April 3, 2020 by John Fernandez
Roundup: 10-Year Obesity Outlook; FDA Warning on Nerve Meds; and Dengue Fever Update
Nearly Half of U.S. Adults Projected to be Obese by 2030, New Study Finds
Nearly half of all adults in the U.S. will be obese just 10 years from now, according to new projections published in the New England Journal of Medicine. Nearly a quarter will be severely obese.
Currently, about 40 percent of U.S. adults are considered obese, with about 20 percent are severely obese. In another 10 years, the epidemic of being overweight will have intensified, with nearly half of U.S. adults projects to be obese, according to new projections published in the New England Journal of Medicine.
Even more worrisome to researchers is this finding: Nearly a quarter of U.S. adults will be severely obese by 2030. This trend creates higher rates of chronic health issues, including heart disease and certain cancers, that lead to shortened life spans, according to the study. Overall, severe obesity will be more common in 2030 than obesity was during the 1990s, the study says.
The research behind the new projection was led by public health researchers at Harvard.
“Our projections suggest that severe obesity may become the most common BMI (body mass index) category among adults in 10 states by 2030 and even more common in some subgroups, especially among women, non-Hispanic black adults, and low-income adults,” the study concludes.
For the study, the researchers defined weight categories according to BMI, defined as a person’s weight in kilograms divided by the square of a person’s height in meters. BMIs that are under 25 were considered underweight or normal weight, 25 to 30 were considered overweight; 30 to 35 were considered moderate obesity, and 35 or higher were considered severe obesity.
To arrive a their projections, the researchers reviewed 20 years’ worth of data on a nationally representative sampling of more than six million people. The study’s authors said they “applied an analytical approach that provided more accurate state-level estimates of BMI trends, corrected for self-reporting bias.”
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FDA Warns: Breathing Problems Can Result from Use of Seizure, Nerve Pain Medicines
The U.S. Food and Drug Administration (FDA) is warning the public that “serious breathing difficulties” may occur in patients who have respiratory risk factors and are using the following prescribed drugs: gabapentin (Neurontin, Gralise, Horizant) or pregabalin (Lyrica, Lyrica CR) who have respiratory risk factors.
These breathing issues can result by mixing those drugs with opioid pain medicines and other drugs that depress the central nervous system. Patients with conditions such as chronic obstructive pulmonary disease (COPD) that reduce lung function and susceptible, the FDA says. The elderly are also at higher risk.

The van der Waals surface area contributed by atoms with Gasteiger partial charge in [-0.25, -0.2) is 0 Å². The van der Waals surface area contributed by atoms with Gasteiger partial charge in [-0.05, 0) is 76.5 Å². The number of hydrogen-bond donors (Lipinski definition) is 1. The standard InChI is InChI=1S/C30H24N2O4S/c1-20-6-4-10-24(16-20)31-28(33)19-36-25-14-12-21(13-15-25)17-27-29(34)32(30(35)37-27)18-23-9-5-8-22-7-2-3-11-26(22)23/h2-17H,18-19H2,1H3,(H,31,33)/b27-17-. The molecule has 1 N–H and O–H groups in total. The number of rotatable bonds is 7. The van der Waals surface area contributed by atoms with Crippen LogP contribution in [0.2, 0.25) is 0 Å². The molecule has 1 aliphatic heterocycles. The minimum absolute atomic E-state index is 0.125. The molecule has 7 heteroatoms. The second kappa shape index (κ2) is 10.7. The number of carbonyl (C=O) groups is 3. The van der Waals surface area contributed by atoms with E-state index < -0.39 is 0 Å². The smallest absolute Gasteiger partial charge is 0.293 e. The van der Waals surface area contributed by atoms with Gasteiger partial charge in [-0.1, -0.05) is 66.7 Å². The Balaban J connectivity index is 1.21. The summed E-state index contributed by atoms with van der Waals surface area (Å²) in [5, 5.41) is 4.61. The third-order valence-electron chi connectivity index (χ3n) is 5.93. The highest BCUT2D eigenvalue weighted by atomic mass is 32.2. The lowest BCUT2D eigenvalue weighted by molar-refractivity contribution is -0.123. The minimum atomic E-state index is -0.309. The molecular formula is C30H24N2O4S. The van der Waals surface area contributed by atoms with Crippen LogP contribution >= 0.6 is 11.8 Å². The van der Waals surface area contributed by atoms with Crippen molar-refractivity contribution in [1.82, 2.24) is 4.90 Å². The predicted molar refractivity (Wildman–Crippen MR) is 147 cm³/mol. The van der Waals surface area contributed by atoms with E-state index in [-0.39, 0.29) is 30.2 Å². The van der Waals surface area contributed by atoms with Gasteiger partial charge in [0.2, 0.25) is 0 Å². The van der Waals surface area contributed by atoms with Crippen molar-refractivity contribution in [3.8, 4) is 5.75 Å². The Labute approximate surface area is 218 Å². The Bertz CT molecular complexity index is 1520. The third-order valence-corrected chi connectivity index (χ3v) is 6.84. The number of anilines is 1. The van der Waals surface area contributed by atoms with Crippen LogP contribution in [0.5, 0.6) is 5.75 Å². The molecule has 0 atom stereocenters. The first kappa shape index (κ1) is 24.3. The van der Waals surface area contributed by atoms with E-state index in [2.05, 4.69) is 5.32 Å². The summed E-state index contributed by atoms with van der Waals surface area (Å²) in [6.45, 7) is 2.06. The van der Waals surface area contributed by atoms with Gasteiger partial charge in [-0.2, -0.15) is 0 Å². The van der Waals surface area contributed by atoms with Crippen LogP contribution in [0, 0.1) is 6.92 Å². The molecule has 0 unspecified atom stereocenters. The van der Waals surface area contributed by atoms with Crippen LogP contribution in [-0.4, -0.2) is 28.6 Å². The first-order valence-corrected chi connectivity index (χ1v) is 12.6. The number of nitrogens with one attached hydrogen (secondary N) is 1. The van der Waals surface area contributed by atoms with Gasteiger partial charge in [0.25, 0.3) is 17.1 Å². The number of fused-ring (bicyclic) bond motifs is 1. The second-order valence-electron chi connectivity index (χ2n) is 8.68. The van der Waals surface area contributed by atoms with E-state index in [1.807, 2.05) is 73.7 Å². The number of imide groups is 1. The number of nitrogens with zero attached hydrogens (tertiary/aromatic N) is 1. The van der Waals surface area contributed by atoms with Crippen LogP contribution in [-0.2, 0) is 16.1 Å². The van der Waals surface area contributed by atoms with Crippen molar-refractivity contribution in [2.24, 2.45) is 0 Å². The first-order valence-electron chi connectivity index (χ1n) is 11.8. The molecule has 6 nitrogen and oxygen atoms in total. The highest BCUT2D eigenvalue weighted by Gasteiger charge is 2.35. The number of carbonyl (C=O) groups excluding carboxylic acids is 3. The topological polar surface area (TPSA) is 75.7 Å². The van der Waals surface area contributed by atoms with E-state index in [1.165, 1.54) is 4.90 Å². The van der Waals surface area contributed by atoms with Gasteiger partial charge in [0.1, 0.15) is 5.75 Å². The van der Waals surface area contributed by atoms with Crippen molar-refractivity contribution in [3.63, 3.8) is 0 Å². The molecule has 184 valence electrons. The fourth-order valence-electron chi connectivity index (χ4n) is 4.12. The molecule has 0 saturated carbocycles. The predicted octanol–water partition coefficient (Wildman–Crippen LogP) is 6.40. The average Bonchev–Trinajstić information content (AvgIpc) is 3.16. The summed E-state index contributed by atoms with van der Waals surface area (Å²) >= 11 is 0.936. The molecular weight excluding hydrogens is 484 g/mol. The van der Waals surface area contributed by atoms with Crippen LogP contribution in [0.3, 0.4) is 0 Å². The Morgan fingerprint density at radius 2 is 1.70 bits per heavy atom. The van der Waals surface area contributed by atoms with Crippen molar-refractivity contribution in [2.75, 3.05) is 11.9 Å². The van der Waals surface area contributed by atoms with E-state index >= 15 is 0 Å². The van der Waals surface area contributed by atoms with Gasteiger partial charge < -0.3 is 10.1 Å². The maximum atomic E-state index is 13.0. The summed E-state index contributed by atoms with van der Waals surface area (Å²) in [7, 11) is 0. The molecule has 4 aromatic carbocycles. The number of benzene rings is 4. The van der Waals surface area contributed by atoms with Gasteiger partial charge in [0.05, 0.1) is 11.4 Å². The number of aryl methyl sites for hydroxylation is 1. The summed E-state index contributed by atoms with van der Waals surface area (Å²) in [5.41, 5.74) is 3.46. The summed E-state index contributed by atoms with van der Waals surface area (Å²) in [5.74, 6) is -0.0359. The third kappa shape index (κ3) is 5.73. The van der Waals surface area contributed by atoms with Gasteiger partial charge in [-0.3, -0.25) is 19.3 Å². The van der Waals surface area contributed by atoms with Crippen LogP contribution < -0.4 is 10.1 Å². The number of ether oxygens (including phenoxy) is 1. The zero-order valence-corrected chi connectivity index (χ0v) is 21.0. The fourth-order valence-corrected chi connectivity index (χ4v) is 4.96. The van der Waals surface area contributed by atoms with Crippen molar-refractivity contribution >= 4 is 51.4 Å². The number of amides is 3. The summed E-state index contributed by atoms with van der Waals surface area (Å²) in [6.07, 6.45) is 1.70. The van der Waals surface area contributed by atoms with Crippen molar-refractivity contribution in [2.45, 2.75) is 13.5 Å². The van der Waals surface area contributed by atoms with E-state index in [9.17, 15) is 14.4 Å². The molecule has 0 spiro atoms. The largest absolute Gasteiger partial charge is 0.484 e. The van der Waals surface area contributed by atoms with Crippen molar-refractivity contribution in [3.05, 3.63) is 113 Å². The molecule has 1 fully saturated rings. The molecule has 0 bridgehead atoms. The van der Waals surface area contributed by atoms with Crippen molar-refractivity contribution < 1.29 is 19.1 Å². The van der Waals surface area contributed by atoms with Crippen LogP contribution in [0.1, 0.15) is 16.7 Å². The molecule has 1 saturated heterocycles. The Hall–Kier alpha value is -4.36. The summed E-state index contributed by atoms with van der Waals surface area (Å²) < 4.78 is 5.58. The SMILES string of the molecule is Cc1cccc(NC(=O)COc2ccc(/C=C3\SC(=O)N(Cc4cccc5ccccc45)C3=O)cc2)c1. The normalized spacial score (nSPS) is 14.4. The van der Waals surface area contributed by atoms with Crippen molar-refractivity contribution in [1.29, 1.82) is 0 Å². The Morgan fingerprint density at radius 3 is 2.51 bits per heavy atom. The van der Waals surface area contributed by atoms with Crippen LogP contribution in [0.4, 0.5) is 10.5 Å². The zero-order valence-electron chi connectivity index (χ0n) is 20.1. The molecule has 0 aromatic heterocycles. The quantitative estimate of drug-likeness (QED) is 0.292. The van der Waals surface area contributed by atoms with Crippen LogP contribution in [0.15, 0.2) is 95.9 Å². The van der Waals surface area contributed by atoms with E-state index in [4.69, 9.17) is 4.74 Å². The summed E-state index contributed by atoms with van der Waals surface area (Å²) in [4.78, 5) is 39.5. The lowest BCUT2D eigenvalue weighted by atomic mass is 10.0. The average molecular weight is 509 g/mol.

Gabapentin and pregabalin are FDA-approved for a variety of conditions, including seizures, nerve pain, and restless legs syndrome. The FDA said it would add new warnings to packaging for Neurontin, Lyrica and generic versions.
The FDA said it based its findings on “several sources of data, including case reports submitted to FDA or published in the medical literature, observational studies, clinical trials, and animal studies.”
If you are taking any of these medications and have any questions or concerns, consult with your physician.
The FDA stresses that patients and caregivers should seek medical attention immediately “if you or someone you are caring for experiences symptoms of respiratory problems, because these can be life-threatening.”
Symptoms can include:
- Confusion or disorientation
- Unusual dizziness or lightheadedness
- Extreme sleepiness or lethargy
- Slowed, shallow, or difficult breathing
- Unresponsiveness, which means a person doesn’t answer or react normally or you can’t wake them up
- Bluish-colored or tinted skin, especially on the lips, fingers, and toes
Health Officials:14th Case of Dengue Fever Confirmed in Miami-Dade
Miami-Dade County is reporting two new cases of dengue fever, bringing the total number this year in the county to 14. Miami-Dade public health officials say the two new cases of mosquito-borne illness are geographically linked to a travel-related case.
Dengue fever is a mosquito-borne viral disease that occurs in tropical and subtropical areas. Symptoms of dengue fever include severe headache (mostly behind the eyes), high fever, rash and severe muscle and joint pain. Although rare, severe cases can be life-threatening.
Several of the mosquito species found in Florida are capable of transmitting diseases to humans and some animals. Dengue emerged as a worldwide problem the 1950s. Although dengue rarely occurs in the continental United States, it is endemic in Puerto Rico and in many popular tourist destinations in Latin America, Southeast Asia and the Pacific islands, says the U.S. Centers for Disease Control and Prevention (CDC).
Tips for protecting yourself against mosquitoes include:
Wear socks, shoes, long pants and long sleeves when mosquitoes are active;
Cover doors, windows, porches and patios with screens and clear gutters;
Use repellent on bare skin; DEET at 20 to 30 percent concentration works well for most people when used according to label directions; Do not apply to infants